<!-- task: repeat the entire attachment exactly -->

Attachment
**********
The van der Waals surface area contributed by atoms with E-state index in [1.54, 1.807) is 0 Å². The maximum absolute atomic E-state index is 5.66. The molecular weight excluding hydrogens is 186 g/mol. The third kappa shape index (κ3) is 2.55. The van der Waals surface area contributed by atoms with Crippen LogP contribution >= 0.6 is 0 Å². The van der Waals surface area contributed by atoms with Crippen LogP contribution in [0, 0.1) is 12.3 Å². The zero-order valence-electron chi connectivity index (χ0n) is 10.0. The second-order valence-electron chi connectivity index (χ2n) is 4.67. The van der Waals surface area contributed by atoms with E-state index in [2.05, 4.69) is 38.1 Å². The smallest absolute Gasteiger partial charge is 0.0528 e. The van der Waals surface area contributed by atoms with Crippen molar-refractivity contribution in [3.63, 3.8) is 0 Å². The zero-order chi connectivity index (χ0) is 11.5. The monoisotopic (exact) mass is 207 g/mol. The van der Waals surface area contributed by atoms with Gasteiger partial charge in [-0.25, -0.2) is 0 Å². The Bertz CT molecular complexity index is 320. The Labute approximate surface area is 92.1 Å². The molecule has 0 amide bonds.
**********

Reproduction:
The van der Waals surface area contributed by atoms with E-state index in [1.54, 1.807) is 0 Å². The maximum absolute atomic E-state index is 5.66. The molecular weight excluding hydrogens is 186 g/mol. The third kappa shape index (κ3) is 2.55. The van der Waals surface area contributed by atoms with Crippen LogP contribution >= 0.6 is 0 Å². The van der Waals surface area contributed by atoms with Crippen LogP contribution in [0, 0.1) is 12.3 Å². The zero-order valence-electron chi connectivity index (χ0n) is 10.0. The second-order valence-electron chi connectivity index (χ2n) is 4.67. The van der Waals surface area contributed by atoms with E-state index in [2.05, 4.69) is 38.1 Å². The smallest absolute Gasteiger partial charge is 0.0528 e. The van der Waals surface area contributed by atoms with Crippen molar-refractivity contribution in [3.63, 3.8) is 0 Å². The zero-order chi connectivity index (χ0) is 11.5. The monoisotopic (exact) mass is 207 g/mol. The van der Waals surface area contributed by atoms with Gasteiger partial charge in [-0.25, -0.2) is 0 Å². The Bertz CT molecular complexity index is 320. The Labute approximate surface area is 92.1 Å². The molecule has 0 amide bonds.